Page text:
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Can I fire someone for being rude to customers?

06 June 2018 3 minute readShare
rude employee to customers fire someone for being rude to customers

Promoted by Employsure.

What can you do when an employee in your business is rude or disrespectful to your customers? Can you fire them?

Running a small business demands high quality customer service and the creation of positive experiences. A positive experience can ensure repeat business, positive online reviews and word-of-mouth recommendations within your customer’s personal network.

So, what do you do when an employee in your business displays poor, or in some instances, totally unacceptable customer service? Have you had an employee who is rude or disrespectful to your customers? Can you fire them?

Although it isn't always easy to deal with difficult employees, there are certain steps you can follow to ensure you handle the situation diplomatically. Depending upon the severity and frequency of the rudeness, you may wish to terminate the employee. However, it is critical to remember when terminating an employee for serious misconduct, there are procedural steps that must be followed.

Evaluate the situation and the behaviour.

Consider the employee’s behaviour carefully. Was it a one-off incident or regular, repeated behaviour? Are there external factors that influenced the behaviour or aggravated the situation? If it’s only a single instance, think about the context surrounding the employee’s behaviour – how severe was the ‘rudeness’ and is it going to impact your business long term, or damage your business reputation? If yes, then this might be considered serious misconduct.

According to the Fair Work Ombudsman, serious misconduct is wilful or deliberate behaviour by an employee that is inconsistent with the continuation of the contract of employment; and conduct that causes serious and imminent risk to the health or safety of a person; or the reputation, viability or profitability of the employer's business.

Serious misconduct can include:

  • theft
  • assault (verbal or physical)
  • being drunk at work or under the influence of illicit drugs
  • safety violations (to customers or co-workers)
  • bullying or harassment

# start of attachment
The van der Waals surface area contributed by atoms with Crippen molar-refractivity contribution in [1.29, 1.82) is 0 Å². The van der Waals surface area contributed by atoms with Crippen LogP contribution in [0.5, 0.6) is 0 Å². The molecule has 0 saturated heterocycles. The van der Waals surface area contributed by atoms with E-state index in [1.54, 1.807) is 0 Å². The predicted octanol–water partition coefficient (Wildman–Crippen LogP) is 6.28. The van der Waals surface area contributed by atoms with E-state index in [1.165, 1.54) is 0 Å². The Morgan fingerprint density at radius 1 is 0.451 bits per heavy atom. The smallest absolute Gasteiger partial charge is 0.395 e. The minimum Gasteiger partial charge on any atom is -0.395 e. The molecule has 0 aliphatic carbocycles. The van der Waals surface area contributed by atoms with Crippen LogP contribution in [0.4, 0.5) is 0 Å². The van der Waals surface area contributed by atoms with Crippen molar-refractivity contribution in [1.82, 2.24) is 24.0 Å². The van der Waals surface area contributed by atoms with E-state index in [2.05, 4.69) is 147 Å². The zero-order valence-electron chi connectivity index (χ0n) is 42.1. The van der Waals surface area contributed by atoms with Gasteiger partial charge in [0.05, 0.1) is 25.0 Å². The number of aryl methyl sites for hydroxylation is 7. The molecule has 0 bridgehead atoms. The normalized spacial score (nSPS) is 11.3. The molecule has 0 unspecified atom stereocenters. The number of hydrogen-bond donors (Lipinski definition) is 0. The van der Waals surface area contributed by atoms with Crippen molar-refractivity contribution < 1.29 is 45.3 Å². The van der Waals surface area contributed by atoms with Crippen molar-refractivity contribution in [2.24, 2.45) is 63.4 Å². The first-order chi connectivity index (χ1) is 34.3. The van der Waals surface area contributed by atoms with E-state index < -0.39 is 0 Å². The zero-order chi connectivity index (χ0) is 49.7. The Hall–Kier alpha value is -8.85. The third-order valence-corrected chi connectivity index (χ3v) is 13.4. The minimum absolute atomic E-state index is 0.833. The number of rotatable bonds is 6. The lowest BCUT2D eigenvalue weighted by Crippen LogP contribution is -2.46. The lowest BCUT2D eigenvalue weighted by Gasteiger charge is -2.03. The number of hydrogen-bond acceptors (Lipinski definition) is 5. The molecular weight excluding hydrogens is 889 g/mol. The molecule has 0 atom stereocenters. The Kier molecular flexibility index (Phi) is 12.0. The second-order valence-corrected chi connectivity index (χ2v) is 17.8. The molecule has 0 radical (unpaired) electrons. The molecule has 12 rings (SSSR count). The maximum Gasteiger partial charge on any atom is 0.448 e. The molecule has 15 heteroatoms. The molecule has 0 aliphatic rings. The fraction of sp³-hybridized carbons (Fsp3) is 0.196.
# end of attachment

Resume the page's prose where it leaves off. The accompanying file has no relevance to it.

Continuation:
• the employee refusing to carry out lawful and reasonable instructions that are consistent with the employee’s contract of employment

While it can be tempting to immediately end an employee’s employment following an instance of ‘rudeness’ it’s important to validate the behaviour as serious misconduct, and handle the situation appropriately. You can download this free guide on employee performance and termination.

You should warn your employee in writing at least once before ending their employment. This written notice should be detailed and include specific information around the reasons for their dismissal and description of their repeated misconduct.This is especially the case with cases of poor customer service or rudeness, where the behaviour may be less clear cut. If you’re not sure what the next step should be, contact an employment expert such as Employsure before speaking with the employee to avoid a costly unfair dismissal claim.

If the rude behaviour is not severe enough to warrant serious misconduct, the next step might be to look at the ways the employee’s behaviour can be managed moving forward, to prevent it from reoccurring.

Behaviour Management.

You might consider giving the employee a warning, or even a final warning, to avoid the behaviour recurring. These warnings pave the way for a future termination if the behaviour continues and you do choose to terminate the employee.

However, it’s important to recognise that sometimes rude behaviour by staff can be a symptom of serious underlying problems that may exist in your business. If you suspect this to be the case, it may be useful to consider a few common causes and think about how you might improve in these areas using some of these strategies:

Lack of Training: If there is no ongoing customer service training, implement a training plan and explain the workplace policies.

Low Staff Morale: Create an environment of open communication within your team and make sure there are opportunities to foster constructive feedback. Encourage your staff to voice their concerns before things escalate.

Inconsistent/Unclear Expectations: Performance management plans are a fantastic way to track, measure and document employee performance and behaviour. Personalised plans set clear expectations, goals and identify gaps in the employee’s skills and areas for improvement.

Stress: Identify stressful situations employees may be experiencing inside or outside the workplace that could be impacting their performance and mental health during work hours. Check in with your staff outside formal meetings by asking if they’re are okay or if there is something you can do to help improve their ability to work or interact with customers.

These strategies are a fantastic way of managing ‘rude’ employees – a proactive approach is always best.

If, after assessing the employee’s behaviour, the rudeness is severe enough or the employee has displayed serious misconduct, Employsure Advisers can provide the necessary guidance in managing a termination process and help avoid a messy unfair dismissal claim. They can also help implement policies for future employees to follow, tailored for your business.

Employsure hosts free local seminars for small and medium sized businesses to learn how to manage difficult employees in-line with your Fair Work obligations including employee policies and the correct process for termination.

Can I fire someone for being rude to customers?
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